The Tasmanian government has announced its intention to legislate compliance measures for the short-stay accommodation sector.
It comes amid a public consultation process for a Legislative Council inquiry into the regulation of short-stay accommodation in Tasmania.
Labor and the Greens have accused the government of failing to properly regulate the booming sector, saying it has contributed to the housing crisis in the South.
On Tuesday, Housing Minister Roger Jaensch said the government would be introducing legislation to “address compliance concerns” around short-stay accommodation, adding that a public awareness campaign would also be launched.
The legislation will work to ensure existing short-stay accommodation regulations are complied with.
It will require people listing an investment property on an online platform like Airbnb to show details of their permit to do so.
This would not apply to those sharing their primary residence.
Mr Jaensch said anyone found to be in breach of regulations could face “significant” fines.
“The legislation will … ensure everyone is playing by the rules,” Mr Jaensch said.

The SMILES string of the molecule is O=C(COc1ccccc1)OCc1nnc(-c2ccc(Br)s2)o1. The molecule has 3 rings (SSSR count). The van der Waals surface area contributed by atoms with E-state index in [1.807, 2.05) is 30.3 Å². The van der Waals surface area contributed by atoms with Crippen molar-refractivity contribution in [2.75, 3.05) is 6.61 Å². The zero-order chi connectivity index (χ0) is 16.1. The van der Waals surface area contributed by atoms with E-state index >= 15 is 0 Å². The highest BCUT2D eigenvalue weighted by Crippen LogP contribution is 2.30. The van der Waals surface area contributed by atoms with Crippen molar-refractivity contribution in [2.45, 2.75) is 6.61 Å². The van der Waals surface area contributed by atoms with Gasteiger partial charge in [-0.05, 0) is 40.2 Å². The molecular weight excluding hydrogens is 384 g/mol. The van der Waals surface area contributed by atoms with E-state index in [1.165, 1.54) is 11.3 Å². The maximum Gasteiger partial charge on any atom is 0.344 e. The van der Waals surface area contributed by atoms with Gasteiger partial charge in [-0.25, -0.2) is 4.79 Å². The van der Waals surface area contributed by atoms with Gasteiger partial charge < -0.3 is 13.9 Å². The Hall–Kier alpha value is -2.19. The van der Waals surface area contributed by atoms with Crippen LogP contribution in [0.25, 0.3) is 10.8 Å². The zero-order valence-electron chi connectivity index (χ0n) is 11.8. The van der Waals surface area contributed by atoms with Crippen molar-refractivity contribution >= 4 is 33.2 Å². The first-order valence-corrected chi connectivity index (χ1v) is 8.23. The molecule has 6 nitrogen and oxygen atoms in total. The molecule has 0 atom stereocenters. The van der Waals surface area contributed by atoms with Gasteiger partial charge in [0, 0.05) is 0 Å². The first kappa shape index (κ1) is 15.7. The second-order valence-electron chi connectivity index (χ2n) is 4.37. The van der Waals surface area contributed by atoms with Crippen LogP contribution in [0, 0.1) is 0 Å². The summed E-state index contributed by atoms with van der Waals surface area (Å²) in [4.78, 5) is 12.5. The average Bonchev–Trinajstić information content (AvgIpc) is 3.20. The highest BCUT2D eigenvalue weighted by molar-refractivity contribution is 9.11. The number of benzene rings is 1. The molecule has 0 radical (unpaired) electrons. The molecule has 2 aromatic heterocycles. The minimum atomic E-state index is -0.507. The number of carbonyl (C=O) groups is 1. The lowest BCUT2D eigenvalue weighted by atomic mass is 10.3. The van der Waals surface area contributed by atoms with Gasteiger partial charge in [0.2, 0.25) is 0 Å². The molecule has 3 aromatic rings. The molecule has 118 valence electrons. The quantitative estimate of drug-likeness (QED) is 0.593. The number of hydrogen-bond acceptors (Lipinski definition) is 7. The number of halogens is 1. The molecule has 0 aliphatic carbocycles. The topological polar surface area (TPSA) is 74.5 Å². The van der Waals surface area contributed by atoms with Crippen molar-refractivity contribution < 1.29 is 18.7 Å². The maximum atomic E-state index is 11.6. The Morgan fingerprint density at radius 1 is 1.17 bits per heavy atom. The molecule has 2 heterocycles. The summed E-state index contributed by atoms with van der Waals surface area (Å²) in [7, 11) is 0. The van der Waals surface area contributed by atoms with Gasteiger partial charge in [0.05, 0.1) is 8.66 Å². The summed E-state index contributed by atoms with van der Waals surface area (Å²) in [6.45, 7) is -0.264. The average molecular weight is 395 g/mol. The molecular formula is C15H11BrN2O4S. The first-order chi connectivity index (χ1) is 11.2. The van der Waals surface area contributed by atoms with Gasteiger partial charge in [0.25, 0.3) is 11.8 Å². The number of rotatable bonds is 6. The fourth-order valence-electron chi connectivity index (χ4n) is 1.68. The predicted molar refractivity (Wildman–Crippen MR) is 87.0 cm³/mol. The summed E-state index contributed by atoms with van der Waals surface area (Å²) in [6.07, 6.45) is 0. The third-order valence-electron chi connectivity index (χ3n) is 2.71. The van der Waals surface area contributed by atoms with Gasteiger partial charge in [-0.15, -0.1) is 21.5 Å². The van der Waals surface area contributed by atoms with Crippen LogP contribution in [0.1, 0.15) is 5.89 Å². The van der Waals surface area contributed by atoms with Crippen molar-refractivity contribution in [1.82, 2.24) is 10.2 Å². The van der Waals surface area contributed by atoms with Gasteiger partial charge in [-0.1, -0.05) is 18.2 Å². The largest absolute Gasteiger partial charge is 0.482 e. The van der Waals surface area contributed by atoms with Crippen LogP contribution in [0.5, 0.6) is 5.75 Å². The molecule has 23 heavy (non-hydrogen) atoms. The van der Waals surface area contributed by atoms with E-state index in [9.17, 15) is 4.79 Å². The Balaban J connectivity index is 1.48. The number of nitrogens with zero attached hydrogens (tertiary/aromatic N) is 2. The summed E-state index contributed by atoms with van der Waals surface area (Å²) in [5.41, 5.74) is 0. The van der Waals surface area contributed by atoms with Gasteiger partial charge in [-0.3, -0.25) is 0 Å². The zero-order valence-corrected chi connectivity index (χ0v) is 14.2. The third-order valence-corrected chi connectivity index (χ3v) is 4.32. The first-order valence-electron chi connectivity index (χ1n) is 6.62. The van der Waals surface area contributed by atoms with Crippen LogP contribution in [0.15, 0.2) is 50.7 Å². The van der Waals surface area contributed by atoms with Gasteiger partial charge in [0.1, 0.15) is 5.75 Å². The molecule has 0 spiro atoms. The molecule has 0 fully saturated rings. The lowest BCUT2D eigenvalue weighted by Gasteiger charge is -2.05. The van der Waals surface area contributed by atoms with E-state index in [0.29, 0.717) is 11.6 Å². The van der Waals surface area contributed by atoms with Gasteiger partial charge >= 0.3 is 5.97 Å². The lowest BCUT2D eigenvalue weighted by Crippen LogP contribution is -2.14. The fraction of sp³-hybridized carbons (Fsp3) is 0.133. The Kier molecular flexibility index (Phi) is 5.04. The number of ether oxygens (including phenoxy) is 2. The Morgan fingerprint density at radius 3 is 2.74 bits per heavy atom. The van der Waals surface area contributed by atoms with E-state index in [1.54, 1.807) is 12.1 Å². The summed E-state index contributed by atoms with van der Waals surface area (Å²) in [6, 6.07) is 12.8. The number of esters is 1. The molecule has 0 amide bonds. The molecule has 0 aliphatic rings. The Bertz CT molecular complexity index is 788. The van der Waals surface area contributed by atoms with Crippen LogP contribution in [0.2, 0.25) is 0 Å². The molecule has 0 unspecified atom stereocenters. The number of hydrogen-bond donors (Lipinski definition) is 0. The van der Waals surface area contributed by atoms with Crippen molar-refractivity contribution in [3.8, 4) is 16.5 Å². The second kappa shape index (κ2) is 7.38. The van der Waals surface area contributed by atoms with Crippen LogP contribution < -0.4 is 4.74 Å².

“These steps will ensure the checks and balances are in place when it comes to short-stay accommodation so that Tasmanians and visitors alike can continue to share in its benefits.
“It’s important that those who benefit from the sharing economy make sure they are doing the right thing.”
Labor housing spokesman Josh Willie said the announcement amounted to the government admitting it had “got it wrong” on regulating the sector.
“They need to take responsibility for that,” he said.
Short-stay accommodation platform HomeAway supported the government’s proposal in principle, but said it needed “more work” before it was made law.
“HomeAway supports a tougher penalty regime, provided it applies equally across the entire short-term rental accommodation industry,” HomeAway spokesman Eacham Curry said.
Submissions for the upper house inquiry into short-stay accommodation close on Friday.